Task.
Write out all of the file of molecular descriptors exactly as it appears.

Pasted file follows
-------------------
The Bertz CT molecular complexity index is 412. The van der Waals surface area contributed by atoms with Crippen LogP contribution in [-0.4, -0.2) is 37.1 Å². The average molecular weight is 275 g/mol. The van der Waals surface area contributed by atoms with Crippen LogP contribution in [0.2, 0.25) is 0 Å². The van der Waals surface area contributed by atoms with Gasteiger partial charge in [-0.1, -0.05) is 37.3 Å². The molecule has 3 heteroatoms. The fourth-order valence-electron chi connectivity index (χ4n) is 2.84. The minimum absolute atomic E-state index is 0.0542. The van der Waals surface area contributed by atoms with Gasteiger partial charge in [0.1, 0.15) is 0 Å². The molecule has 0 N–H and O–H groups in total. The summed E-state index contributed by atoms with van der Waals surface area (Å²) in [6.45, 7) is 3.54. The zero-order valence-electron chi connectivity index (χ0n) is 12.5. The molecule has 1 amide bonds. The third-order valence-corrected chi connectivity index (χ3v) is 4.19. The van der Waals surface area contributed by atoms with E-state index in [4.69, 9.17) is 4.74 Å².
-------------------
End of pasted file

The Bertz CT molecular complexity index is 412. The van der Waals surface area contributed by atoms with Crippen LogP contribution in [-0.4, -0.2) is 37.1 Å². The average molecular weight is 275 g/mol. The van der Waals surface area contributed by atoms with Crippen LogP contribution in [0.2, 0.25) is 0 Å². The van der Waals surface area contributed by atoms with Gasteiger partial charge in [-0.1, -0.05) is 37.3 Å². The molecule has 3 heteroatoms. The fourth-order valence-electron chi connectivity index (χ4n) is 2.84. The minimum absolute atomic E-state index is 0.0542. The van der Waals surface area contributed by atoms with Gasteiger partial charge in [0.1, 0.15) is 0 Å². The molecule has 0 N–H and O–H groups in total. The summed E-state index contributed by atoms with van der Waals surface area (Å²) in [6.45, 7) is 3.54. The zero-order valence-electron chi connectivity index (χ0n) is 12.5. The molecule has 1 amide bonds. The third-order valence-corrected chi connectivity index (χ3v) is 4.19. The van der Waals surface area contributed by atoms with E-state index in [4.69, 9.17) is 4.74 Å².